There was a moment during Mexico’s win over South Korea, around five minutes from full time, which might have bypassed casual observers of El Tri. With the scoreline at 2-0 and their team cruising into the last 16 of the World Cup, the thousands of Mexican fans inside the stadium started chanting “El profese Osorio” in praise of their manager. The significance of this was not lost on those familiar with the country’s footballing landscape.
Just a handful of games previously, the Mexican support had been steadfast in its belief that Juan Carlos Osorio should be sacked. They made that clear in their numbers, even booing the team as they headed to Russia with a 1-0 win over Scotland in their send-off game at the Estadio Azteca. Things were even worse when El Tri lost 2-0 to Denmark in their final World Cup warm-up game.
Some claim the animosity between Osorio and his own fans can be traced back to a 7-0 thumping at the hands of Chile all the way back in June 2016. At the time, this defeat was considered a nadir for Mexican football. Osorio was made a target, which was perhaps natural after such a humiliation. What wasn’t natural was the way he continued to be public enemy number one even as El Tri improved and made huge strides forward.
This, general speaking, was down to his Osorio’s nationality. He is a Colombian and in the view of many Mexican football fans, his employment as the national team coach is a slight on the sport in the country. Think back to all the hand-wringing there was over the appointment of Sven Goran Eriksson as England manager, then add the fervour and zeal of Mexican football and you get a notion of what Osorio has faced.
What is peculiar is that Osorio isn’t the first foreign coach employed by El Tri. In fact, Eriksson himself was Mexico manager as recently as 2009. Over history, there have been no fewer than 11 foreign managers of the Mexican national side. An Englishman called Alfred Crowle even took charge for a spell in the 1930s. And yet the opposition Osorio has come up against has been particularly strong.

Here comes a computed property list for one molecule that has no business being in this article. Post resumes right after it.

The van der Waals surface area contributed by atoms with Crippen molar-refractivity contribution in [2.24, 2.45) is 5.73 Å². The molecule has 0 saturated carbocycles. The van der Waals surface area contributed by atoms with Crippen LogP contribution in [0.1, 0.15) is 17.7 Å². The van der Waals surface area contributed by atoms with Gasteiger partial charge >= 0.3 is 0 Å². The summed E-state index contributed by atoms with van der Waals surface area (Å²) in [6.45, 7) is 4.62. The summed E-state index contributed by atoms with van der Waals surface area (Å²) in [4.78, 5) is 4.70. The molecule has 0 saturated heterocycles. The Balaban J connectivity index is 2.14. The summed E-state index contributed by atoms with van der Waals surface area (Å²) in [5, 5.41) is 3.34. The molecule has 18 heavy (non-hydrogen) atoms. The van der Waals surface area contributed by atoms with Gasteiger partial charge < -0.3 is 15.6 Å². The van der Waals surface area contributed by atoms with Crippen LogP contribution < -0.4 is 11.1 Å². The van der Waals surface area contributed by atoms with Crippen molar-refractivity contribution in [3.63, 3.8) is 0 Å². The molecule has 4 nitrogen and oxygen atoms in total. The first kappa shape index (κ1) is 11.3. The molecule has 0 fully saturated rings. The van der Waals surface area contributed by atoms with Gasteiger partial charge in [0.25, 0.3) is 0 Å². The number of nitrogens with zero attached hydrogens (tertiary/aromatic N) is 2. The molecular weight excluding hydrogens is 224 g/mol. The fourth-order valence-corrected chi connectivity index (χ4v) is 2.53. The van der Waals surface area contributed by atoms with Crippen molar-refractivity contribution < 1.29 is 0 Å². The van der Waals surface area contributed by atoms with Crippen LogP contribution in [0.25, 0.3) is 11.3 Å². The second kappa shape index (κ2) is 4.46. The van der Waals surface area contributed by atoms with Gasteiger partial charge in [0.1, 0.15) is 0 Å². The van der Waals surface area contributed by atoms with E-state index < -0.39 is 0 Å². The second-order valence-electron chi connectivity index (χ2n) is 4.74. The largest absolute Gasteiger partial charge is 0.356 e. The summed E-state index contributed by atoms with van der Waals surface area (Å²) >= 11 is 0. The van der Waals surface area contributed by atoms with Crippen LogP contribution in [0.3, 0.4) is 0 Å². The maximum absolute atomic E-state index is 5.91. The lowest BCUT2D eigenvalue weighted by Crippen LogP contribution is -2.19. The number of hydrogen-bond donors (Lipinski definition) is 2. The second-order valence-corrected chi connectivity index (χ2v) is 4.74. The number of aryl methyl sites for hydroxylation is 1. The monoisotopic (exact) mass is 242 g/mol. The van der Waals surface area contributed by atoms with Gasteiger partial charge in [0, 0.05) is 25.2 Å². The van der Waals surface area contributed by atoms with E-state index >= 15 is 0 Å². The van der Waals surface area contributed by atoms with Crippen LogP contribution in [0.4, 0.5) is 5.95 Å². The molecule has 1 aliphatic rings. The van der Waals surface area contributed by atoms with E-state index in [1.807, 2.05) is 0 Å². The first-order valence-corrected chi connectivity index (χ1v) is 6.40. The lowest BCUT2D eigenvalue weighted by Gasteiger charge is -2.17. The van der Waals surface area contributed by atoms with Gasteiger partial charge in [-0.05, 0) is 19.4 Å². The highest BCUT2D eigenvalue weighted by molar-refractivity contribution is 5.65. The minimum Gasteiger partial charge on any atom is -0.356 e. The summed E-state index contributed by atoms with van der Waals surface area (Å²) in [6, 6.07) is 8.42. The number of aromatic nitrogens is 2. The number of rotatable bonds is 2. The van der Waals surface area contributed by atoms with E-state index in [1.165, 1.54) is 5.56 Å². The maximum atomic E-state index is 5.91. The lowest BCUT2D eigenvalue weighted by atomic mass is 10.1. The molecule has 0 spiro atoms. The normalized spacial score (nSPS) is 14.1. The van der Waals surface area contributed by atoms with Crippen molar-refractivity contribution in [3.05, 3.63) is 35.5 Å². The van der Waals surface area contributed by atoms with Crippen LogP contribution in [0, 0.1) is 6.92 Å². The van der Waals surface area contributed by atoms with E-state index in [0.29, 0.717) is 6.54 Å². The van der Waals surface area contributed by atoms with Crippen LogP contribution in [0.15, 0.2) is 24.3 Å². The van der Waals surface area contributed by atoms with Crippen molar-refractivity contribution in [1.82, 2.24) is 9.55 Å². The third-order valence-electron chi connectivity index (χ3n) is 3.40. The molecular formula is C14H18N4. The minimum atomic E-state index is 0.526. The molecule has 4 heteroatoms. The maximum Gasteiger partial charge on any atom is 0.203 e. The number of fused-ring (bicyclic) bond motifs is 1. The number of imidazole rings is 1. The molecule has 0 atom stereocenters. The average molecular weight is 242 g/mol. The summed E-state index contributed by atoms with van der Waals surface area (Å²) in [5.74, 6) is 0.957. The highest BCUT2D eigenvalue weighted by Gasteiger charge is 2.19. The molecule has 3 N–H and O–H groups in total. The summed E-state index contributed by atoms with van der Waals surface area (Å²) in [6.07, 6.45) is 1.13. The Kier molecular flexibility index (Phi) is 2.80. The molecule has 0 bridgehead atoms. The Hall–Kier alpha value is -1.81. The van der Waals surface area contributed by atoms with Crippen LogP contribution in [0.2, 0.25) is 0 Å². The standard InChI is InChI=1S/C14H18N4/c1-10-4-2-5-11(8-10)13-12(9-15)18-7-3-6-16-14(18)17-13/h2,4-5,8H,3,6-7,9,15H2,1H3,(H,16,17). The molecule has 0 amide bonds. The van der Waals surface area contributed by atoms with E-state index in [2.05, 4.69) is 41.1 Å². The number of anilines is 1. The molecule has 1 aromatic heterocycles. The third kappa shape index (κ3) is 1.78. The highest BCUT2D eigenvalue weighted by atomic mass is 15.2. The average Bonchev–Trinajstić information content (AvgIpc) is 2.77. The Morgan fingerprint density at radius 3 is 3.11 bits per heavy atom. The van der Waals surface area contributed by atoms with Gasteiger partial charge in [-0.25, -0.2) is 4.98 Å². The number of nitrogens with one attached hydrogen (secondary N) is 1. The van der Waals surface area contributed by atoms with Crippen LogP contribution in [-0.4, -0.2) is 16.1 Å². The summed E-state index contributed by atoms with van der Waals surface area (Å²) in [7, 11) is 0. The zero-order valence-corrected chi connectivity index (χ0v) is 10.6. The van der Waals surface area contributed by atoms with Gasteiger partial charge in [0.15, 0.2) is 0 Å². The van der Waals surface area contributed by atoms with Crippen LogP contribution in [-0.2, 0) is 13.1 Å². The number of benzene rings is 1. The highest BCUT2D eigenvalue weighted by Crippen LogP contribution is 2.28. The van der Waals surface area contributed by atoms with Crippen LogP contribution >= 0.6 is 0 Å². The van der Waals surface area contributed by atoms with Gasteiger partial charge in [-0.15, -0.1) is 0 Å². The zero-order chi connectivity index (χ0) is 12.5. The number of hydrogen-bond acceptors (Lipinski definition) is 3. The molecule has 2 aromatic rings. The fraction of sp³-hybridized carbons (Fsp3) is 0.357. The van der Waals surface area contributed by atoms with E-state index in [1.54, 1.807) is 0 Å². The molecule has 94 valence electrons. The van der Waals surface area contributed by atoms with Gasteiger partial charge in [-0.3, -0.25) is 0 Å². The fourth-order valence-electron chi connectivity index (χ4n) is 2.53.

Success at this World Cup could rid El Tri of its taboos in a way that hasn’t been done until now. There is plenty to be cherished about Mexican football, but it suffers from insularity. As a general rule, Mexican football fans are suspicious of outsiders, as fans in many countries are. The problem is that those countries tend to be left behind as new methods and ideologies are spread around the global game. Look at England for a prime example.
Mexican fans speak of the “quinto partido,” meaning “the fifth match.” It refers to the country’s quest to make it past the last 16 of a World Cup and into the quarter finals – the fifth game of the tournament. If Osorio can help El Tri conquer their mental demons this summer all previous criticisms will be dropped, and on the basis of their start at this World Cup this might well be possible.
But if this does materialise and Mexico make a run to the quarter finals of this World Cup, they must evaluate just how significant Osorio’s role as an outsider was in taking El Tri to the next level. Mexico is right to preserve its identity as one of the most colourful footballing cultures in the world, but it’s reasonable to suggest a reluctance to look outside their own borders had held them back in recent years. Many believed Osorio was the worst thing to ever happen to Mexican football. Instead, he could be one of the best.
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